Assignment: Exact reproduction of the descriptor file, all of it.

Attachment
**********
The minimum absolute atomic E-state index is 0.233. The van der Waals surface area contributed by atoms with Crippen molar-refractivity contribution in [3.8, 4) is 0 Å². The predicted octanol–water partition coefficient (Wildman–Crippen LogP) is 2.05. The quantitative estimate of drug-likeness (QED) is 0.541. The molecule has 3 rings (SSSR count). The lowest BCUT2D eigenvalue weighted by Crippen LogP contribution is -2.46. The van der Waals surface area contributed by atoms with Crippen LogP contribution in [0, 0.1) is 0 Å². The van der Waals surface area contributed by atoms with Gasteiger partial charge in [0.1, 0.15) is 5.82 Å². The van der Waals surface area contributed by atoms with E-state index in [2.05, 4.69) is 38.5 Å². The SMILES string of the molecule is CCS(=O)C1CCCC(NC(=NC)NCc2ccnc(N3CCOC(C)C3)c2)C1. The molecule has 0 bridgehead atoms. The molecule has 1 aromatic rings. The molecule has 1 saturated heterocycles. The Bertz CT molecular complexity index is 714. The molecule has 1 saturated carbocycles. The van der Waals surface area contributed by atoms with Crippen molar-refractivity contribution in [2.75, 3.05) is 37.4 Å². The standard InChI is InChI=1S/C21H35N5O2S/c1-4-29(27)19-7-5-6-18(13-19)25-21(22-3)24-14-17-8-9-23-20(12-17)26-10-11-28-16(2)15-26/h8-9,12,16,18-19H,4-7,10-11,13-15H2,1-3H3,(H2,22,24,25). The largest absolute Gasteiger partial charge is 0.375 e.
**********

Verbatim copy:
The minimum absolute atomic E-state index is 0.233. The van der Waals surface area contributed by atoms with Crippen molar-refractivity contribution in [3.8, 4) is 0 Å². The predicted octanol–water partition coefficient (Wildman–Crippen LogP) is 2.05. The quantitative estimate of drug-likeness (QED) is 0.541. The molecule has 3 rings (SSSR count). The lowest BCUT2D eigenvalue weighted by Crippen LogP contribution is -2.46. The van der Waals surface area contributed by atoms with Crippen LogP contribution in [0, 0.1) is 0 Å². The van der Waals surface area contributed by atoms with Gasteiger partial charge in [0.1, 0.15) is 5.82 Å². The van der Waals surface area contributed by atoms with E-state index in [2.05, 4.69) is 38.5 Å². The SMILES string of the molecule is CCS(=O)C1CCCC(NC(=NC)NCc2ccnc(N3CCOC(C)C3)c2)C1. The molecule has 0 bridgehead atoms. The molecule has 1 aromatic rings. The molecule has 1 saturated heterocycles. The Bertz CT molecular complexity index is 714. The molecule has 1 saturated carbocycles. The van der Waals surface area contributed by atoms with Crippen molar-refractivity contribution in [2.75, 3.05) is 37.4 Å². The standard InChI is InChI=1S/C21H35N5O2S/c1-4-29(27)19-7-5-6-18(13-19)25-21(22-3)24-14-17-8-9-23-20(12-17)26-10-11-28-16(2)15-26/h8-9,12,16,18-19H,4-7,10-11,13-15H2,1-3H3,(H2,22,24,25). The largest absolute Gasteiger partial charge is 0.375 e.